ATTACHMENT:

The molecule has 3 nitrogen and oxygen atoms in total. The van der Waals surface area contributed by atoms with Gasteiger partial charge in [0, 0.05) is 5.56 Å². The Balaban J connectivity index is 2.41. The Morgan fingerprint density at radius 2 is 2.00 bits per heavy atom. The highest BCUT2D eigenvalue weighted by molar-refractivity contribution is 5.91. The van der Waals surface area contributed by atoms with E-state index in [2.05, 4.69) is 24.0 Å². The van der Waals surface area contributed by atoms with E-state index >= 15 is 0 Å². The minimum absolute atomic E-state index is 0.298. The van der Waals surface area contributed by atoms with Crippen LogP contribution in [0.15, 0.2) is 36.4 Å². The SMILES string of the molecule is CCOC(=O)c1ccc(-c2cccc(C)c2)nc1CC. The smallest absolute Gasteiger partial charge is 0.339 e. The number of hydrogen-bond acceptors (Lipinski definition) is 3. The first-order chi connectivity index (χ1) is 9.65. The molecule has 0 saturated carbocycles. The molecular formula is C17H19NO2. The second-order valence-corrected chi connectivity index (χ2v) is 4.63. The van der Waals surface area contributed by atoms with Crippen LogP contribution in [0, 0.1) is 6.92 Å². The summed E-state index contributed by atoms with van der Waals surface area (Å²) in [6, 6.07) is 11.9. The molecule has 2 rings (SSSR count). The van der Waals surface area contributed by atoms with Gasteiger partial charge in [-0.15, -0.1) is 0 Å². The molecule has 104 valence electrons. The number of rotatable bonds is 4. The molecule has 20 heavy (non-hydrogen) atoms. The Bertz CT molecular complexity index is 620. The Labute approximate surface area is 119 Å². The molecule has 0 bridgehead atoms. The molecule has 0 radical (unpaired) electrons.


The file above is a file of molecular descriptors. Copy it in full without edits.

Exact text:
The molecule has 3 nitrogen and oxygen atoms in total. The van der Waals surface area contributed by atoms with Gasteiger partial charge in [0, 0.05) is 5.56 Å². The Balaban J connectivity index is 2.41. The Morgan fingerprint density at radius 2 is 2.00 bits per heavy atom. The highest BCUT2D eigenvalue weighted by molar-refractivity contribution is 5.91. The van der Waals surface area contributed by atoms with E-state index in [2.05, 4.69) is 24.0 Å². The van der Waals surface area contributed by atoms with E-state index >= 15 is 0 Å². The minimum absolute atomic E-state index is 0.298. The van der Waals surface area contributed by atoms with Crippen LogP contribution in [0.15, 0.2) is 36.4 Å². The SMILES string of the molecule is CCOC(=O)c1ccc(-c2cccc(C)c2)nc1CC. The smallest absolute Gasteiger partial charge is 0.339 e. The number of hydrogen-bond acceptors (Lipinski definition) is 3. The first-order chi connectivity index (χ1) is 9.65. The molecule has 0 saturated carbocycles. The molecular formula is C17H19NO2. The second-order valence-corrected chi connectivity index (χ2v) is 4.63. The van der Waals surface area contributed by atoms with Crippen LogP contribution in [0, 0.1) is 6.92 Å². The summed E-state index contributed by atoms with van der Waals surface area (Å²) in [6, 6.07) is 11.9. The molecule has 2 rings (SSSR count). The van der Waals surface area contributed by atoms with Gasteiger partial charge in [-0.15, -0.1) is 0 Å². The molecule has 104 valence electrons. The number of rotatable bonds is 4. The molecule has 20 heavy (non-hydrogen) atoms. The Bertz CT molecular complexity index is 620. The Labute approximate surface area is 119 Å². The molecule has 0 bridgehead atoms. The molecule has 0 radical (unpaired) electrons.